Even though today’s Africa is almost equally divided between Christians and Muslims, neither one nor the other has ever lost their ancient traditions. The inhabitants of Tropical Africa have long been not particularly devoted to one religious system and are not accustomed to the harsh totalitarian dogmas of religion so beloved by Europeans or residents of the Middle East.
Even the medieval Arab chronicles bitterly stated that even the rulers of the Islamic states of Africa, having formally adopted the new faith, continued to participate in traditional ceremonies and did not shy away from eating during the holy month of Ramadan. They neglected the need for five daily prayers and did not understand why limit themselves to four wives when you can have one hundred and forty-four.
In the 14th century, the Muslim Ibn Battuta wrote indignantly about how the daughters of African Muslim rulers danced in the streets of the city, not only without covering their faces but even completely naked. The peasants, in the mass, continued to adhere to the religion of their ancestors, and even if they went to the mosque, they were in no hurry to give up their former beliefs.
Even today, the veneration of ancestors, nature spirits (stones, trees and groves, rivers, and lakes), and sacred totemic animals goes well with visiting a church or a mosque. Many Africans believe that Christ fulfills requests free of charge, but not always and not immediately, while the local spirit of Zangbeto is more punctual and efficient, but takes too much in return.
In Ghana, many traditional priests use in their ceremonies not only crushed monkey skulls, amulets, and incense but also the Holy Scriptures. For a 100% effect, just in case, the Koran can also be attached to them.
Faith and religion are very different things in modern society. So, someone may not go to church at all and not really know a single Orthodox holiday, except for Easter, but at the same time believe in God, as well as in a black cat, horoscopes, and esoteric living knowledge.
In addition, the scope of supernatural forces is constantly narrowing: most of us no longer consider lightning to be a divine hand, and only the most desperate enthusiasts believe in conspiracies, divination, and dream books.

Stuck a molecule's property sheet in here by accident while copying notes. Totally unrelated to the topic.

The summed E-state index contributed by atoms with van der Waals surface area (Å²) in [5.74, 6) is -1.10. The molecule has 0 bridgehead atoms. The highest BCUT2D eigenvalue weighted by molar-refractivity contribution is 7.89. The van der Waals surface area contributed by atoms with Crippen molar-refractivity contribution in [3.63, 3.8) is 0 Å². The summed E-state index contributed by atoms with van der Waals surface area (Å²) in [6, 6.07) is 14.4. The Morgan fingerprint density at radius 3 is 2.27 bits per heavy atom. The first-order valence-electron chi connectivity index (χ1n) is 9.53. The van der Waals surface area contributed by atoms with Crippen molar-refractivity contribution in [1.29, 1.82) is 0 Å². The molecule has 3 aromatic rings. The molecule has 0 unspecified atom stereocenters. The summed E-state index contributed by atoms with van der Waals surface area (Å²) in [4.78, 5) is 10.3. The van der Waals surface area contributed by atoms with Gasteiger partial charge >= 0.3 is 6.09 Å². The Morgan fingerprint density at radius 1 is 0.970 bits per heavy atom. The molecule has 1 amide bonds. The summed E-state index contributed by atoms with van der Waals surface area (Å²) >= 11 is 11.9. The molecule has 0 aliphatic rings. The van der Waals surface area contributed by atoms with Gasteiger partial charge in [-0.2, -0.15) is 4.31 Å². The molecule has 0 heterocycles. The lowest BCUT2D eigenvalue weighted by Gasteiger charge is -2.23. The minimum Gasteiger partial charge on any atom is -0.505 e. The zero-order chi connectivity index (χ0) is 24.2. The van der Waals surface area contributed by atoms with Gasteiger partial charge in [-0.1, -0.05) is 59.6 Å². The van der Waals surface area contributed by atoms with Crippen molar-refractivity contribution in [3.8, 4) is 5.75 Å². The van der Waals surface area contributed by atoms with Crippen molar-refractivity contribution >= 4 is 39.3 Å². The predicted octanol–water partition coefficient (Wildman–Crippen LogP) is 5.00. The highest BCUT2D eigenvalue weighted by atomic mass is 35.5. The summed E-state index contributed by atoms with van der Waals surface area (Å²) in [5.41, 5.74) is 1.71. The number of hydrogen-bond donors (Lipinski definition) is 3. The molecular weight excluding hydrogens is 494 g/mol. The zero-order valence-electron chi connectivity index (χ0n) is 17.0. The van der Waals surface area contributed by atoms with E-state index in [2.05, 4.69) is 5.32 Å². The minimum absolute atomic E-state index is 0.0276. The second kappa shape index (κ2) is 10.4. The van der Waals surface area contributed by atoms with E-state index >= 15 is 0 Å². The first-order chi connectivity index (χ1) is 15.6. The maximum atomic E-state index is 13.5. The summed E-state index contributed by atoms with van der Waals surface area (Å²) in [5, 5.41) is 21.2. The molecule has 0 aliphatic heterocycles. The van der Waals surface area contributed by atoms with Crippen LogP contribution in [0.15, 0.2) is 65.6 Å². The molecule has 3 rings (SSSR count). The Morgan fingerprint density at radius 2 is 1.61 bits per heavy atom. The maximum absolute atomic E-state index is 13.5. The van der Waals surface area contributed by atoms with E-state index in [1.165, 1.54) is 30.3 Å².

In traditional African society, things are different. The consciousness of an African does not at all imply a division of the world into the natural and the supernatural. For him, these concepts simply do not exist: the world of gods, spirits, people, and animals is one.
Yes, some creatures in it are invisible to the eye, but, as the people of Uganda said, “the bug is also invisible, but it never occurs to anyone to talk about his supernaturalness.” Moreover, he added, after a long reflection, spirits can appear to a person in any guise if they want, but bedbugs never do this.
How widespread is witchcraft in Africa?
Almost any trouble that happens to a person, family, city, or even state in Africa is still attributed to witchcraft. The loss of livestock, the lack of rain, unexpected death from illness, the death of a newborn child, or the harvest of grain eaten by birds due to an oversight of a sleeping watchman – all this has only one reason: one of the ill-wishers used black magic against the inhabitants.
This simple explanation, oddly enough, really helps not only to understand the world but also to cope with difficulties. If a person falls ill, it only means that at night, a sorcerer flew into his house on the wing of a bat and inserted a malicious fetish into his body. Death will be inevitable unless the healer (the same sorcerer, only very kind) can not get it. The healer, however, usually succeeds.
Such treatment has a strong psychotherapeutic effect on the patient: feeling bewitched, people often die simply from fear, but after the procedure of “curing” from witchcraft, the patient will certainly believe in recovery. Well, if the disease still finishes him, his relatives will know: the witchcraft spell was too strong, and it was necessary to pay the healer more money.
Even the 21st century cannot cope with witchcraft. Witchcraft is officially prohibited by the laws of a number of countries; in Seychelles, gris-gris sorcerers are outlawed and are wanted as real criminals.
The governments of African states create special “witch camps”, in which they bring from all over the country sorcerers and sorcerers expelled from their homes by their relatives. Sorcerers are often found among crippled, lame, deaf people, they will almost inevitably be considered albinos, often the fear of witchcraft extends to twin children, who in many parts of Africa are considered harbingers of misfortune for the community.
There are cases when, under the influence of anti-witchcraft hysteria, under the pressure of which an African constantly lives, a person himself begins to feel like a sorcerer or witch. But after a certain rite is performed on him, the spell is dispelled, and yesterday’s witch will consider herself cured all her life.